Summary : The U.S. Importer has little, if any, control over antidumping duties and yet bears the most immediate and serious financial consequences.
The Review Process: The
importer makes entry of its merchandise and deposits estimated antidumping duties based on the producer=s rate. Then the
importer waits. If no review is requested, then the entry will be liquidated and the duties deposited will be collected. If, a review is requested, then the importer=s period of waiting is extended until after the conclusion of the review. As an unrelated importer has no data which impacts on the antidumping duty calculation, the Department of Commerce does not issue a questionnaire to the importer or otherwise seek the importer=s participation in the review. While the importer can participate, such participation is normally limited to monitoring the process and commenting on Department actions.
The importer becomes aware of the Department=s preliminary determination either when the importer is informed of the decision by the producer, reads of the decision in the trade press, or reads off of the decision in the Federal Register. Under rare circumstances such as a failure of verification or refusal to cooperate, the importer will then elect to participate in the administrative process by commenting on the decision, but normally, the importer will simply continue to wait.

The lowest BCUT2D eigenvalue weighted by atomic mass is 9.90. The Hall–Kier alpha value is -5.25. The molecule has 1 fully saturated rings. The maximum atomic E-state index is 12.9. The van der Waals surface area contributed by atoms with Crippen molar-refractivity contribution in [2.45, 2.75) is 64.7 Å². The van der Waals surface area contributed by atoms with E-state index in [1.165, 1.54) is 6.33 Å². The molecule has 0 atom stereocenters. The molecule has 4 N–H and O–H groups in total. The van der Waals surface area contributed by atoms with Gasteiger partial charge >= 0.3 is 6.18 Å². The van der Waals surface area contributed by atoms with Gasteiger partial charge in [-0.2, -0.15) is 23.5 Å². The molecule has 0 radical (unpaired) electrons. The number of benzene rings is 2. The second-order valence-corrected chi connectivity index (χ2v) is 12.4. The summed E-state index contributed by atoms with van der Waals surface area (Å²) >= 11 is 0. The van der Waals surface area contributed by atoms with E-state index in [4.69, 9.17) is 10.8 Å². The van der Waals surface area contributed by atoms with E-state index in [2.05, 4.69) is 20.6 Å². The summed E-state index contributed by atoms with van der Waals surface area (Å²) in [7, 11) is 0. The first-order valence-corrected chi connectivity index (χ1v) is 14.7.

The final determination, which is issued at some point after the preliminary determination, is normally communicated to the importer either by the producer or the trade press. Upon its publication in the Federal Register the U.S. Customs Service begins to collect a new deposit rate based on these results. In addition, 15 days after the final determination is published, in the absence of a court challenge, the Department of Commerce prepares and sends liquidation instructions to U.S. Customs. Within 6 months of the decision, absent a court challenge, Customs liquidates the entries. This is the process where Customs collects the duties deposited and issues a bill to the importer for any additional duties plus interest or issues refunds for any savings. For some importers, the liquidation notice and subsequent bill is the first communication from the